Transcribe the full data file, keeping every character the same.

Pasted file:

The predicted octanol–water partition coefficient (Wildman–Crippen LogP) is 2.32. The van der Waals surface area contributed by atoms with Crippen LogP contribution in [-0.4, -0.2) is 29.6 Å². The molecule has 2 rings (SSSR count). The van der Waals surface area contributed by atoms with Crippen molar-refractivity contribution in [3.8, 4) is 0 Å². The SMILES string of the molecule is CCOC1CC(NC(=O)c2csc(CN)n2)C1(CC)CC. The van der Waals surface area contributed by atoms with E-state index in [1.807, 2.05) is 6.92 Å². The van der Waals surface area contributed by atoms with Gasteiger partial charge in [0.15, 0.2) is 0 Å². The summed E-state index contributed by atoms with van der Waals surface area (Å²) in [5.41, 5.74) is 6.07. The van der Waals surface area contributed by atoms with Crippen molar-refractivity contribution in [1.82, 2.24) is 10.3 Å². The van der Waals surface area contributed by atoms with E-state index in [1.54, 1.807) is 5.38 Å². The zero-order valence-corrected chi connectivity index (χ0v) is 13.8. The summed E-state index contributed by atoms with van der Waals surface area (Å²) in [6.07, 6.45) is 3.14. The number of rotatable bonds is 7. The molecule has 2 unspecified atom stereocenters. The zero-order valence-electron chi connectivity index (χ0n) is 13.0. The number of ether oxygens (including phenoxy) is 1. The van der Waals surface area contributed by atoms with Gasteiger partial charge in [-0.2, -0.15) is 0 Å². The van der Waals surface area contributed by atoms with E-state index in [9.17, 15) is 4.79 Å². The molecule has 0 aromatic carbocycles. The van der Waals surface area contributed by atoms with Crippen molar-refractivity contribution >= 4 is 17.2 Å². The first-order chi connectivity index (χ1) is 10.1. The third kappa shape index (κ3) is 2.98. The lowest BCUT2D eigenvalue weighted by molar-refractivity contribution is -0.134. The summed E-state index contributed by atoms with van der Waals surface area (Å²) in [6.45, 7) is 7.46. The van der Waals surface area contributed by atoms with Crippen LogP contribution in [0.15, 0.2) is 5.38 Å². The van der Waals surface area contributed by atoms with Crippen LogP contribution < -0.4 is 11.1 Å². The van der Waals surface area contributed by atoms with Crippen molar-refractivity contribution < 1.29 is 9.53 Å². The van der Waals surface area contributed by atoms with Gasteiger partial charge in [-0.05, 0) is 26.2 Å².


The predicted octanol–water partition coefficient (Wildman–Crippen LogP) is 2.32. The van der Waals surface area contributed by atoms with Crippen LogP contribution in [-0.4, -0.2) is 29.6 Å². The molecule has 2 rings (SSSR count). The van der Waals surface area contributed by atoms with Crippen molar-refractivity contribution in [3.8, 4) is 0 Å². The SMILES string of the molecule is CCOC1CC(NC(=O)c2csc(CN)n2)C1(CC)CC. The van der Waals surface area contributed by atoms with E-state index in [1.807, 2.05) is 6.92 Å². The van der Waals surface area contributed by atoms with Gasteiger partial charge in [0.15, 0.2) is 0 Å². The summed E-state index contributed by atoms with van der Waals surface area (Å²) in [5.41, 5.74) is 6.07. The van der Waals surface area contributed by atoms with Crippen molar-refractivity contribution in [1.82, 2.24) is 10.3 Å². The van der Waals surface area contributed by atoms with E-state index in [1.54, 1.807) is 5.38 Å². The zero-order valence-corrected chi connectivity index (χ0v) is 13.8. The summed E-state index contributed by atoms with van der Waals surface area (Å²) in [6.07, 6.45) is 3.14. The number of rotatable bonds is 7. The molecule has 2 unspecified atom stereocenters. The zero-order valence-electron chi connectivity index (χ0n) is 13.0. The number of ether oxygens (including phenoxy) is 1. The van der Waals surface area contributed by atoms with Gasteiger partial charge in [-0.2, -0.15) is 0 Å². The van der Waals surface area contributed by atoms with E-state index in [9.17, 15) is 4.79 Å². The molecule has 0 aromatic carbocycles. The van der Waals surface area contributed by atoms with Crippen molar-refractivity contribution >= 4 is 17.2 Å². The first-order chi connectivity index (χ1) is 10.1. The third kappa shape index (κ3) is 2.98. The lowest BCUT2D eigenvalue weighted by molar-refractivity contribution is -0.134. The summed E-state index contributed by atoms with van der Waals surface area (Å²) in [6.45, 7) is 7.46. The van der Waals surface area contributed by atoms with Crippen LogP contribution in [0.15, 0.2) is 5.38 Å². The van der Waals surface area contributed by atoms with Crippen LogP contribution < -0.4 is 11.1 Å². The van der Waals surface area contributed by atoms with Crippen molar-refractivity contribution < 1.29 is 9.53 Å². The van der Waals surface area contributed by atoms with Gasteiger partial charge in [-0.05, 0) is 26.2 Å².